Myers Briggs Type Indicator: Deciding

by Ron Potter

There are a couple of problematic issues with this preference pair.  One of the issues is the title of this preference.  For years it was titled “Judging” but the wise people at Consulting Psychologists Press (CPP.Inc) who own the Myers-Briggs Type Indicator (MBTI) changed it to “Deciding” a few years ago.  I think this is a better description.

The other problematic issue with this particular scale is that one end is defined as “Thinking” while the other end is described as “Feeling” (T vs. F).  Business teams in particular revolt at the use of feelings.  They’ll say things like they don’t let their emotions or feelings get in the way of making logical decisions.  But this is your Deciding Function!  You will either make balanced or unbalanced decisions.  Make balanced decisions, both thinking and feeling.  Those will be better decisions.

Thinking – Positive and Negative

A thinking preference can be very positive when it comes to decision making.  The thinking preference tends to be very logical, objective, and can be firm but fair.  In addition, they will often hold justice in high esteem, can be very principle-based, and will easily critique ideas and decisions.  In the end, it’s very difficult to argue with the logic-based decision that comes naturally to the thinking preference.  And that can sometimes become the problem.

Because the thinking preference comes across as confident and even critical, there is a natural barrier for others to challenge.  I had a boss once that was probably the most logical, thinking based person I’ve ever known.  Because I had gained his trust, he often would take me to visit various project sites to get a feel for how the business was working.  Unfortunately, it never occurred to him that the way he set up the meeting rooms seemed much like a judge (with full authority) questioning those running the business.  He would sit at the center seat at a small table.  To his left would be the site’s general manager and to his right would be me.  He then would ask each of the site managers to enter the room, sit in a chair (feeling fully exposed) in front of this tribunal looking over the desk at them.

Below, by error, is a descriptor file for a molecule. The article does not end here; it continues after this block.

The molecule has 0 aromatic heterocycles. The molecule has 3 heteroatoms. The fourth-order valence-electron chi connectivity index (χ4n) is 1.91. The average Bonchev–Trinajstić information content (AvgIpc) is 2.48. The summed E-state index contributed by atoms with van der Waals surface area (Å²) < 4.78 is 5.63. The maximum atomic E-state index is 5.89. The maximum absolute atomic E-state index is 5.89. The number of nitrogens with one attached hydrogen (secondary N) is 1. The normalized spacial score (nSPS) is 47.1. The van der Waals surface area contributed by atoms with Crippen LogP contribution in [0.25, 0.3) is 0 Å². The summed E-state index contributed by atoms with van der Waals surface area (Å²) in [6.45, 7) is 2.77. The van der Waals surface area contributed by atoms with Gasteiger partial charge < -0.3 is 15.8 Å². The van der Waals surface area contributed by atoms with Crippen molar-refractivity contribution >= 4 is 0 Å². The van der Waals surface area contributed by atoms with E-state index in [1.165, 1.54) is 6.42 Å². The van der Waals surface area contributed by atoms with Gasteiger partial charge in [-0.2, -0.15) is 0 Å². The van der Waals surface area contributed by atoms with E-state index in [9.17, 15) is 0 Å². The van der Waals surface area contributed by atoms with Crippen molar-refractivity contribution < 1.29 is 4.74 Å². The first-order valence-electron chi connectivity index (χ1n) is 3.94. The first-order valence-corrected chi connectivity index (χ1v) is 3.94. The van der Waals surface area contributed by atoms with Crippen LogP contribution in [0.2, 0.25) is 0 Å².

I know that my boss was simply trying to get as deep into the details (He also had a strong presence for sensing that we talked about in the last blog) and find out the truth of what was going on.  As soon as he detected any weakness in a person’s thinking or attention to facts, he would relentlessly pursue further details with more critical questioning.  Often the person seated in front of us (the tribunal) would eventually crumble and sometimes leave crying.

Later, as we were driving away from the site, I would say to my boss that he had really crushed Larry (or whomever).  My boss would come back with genuine surprise and say something like “I noticed there was something wrong.  What was the matter with that person?”  I would explain to him that his approach to questioning and drilling down shook the confidence of some people.  Again confused, he would say “I don’t get it.  I’m just trying to find out how things are going!”  He was a total thinker and never learned the value of balancing it with feeling type questions.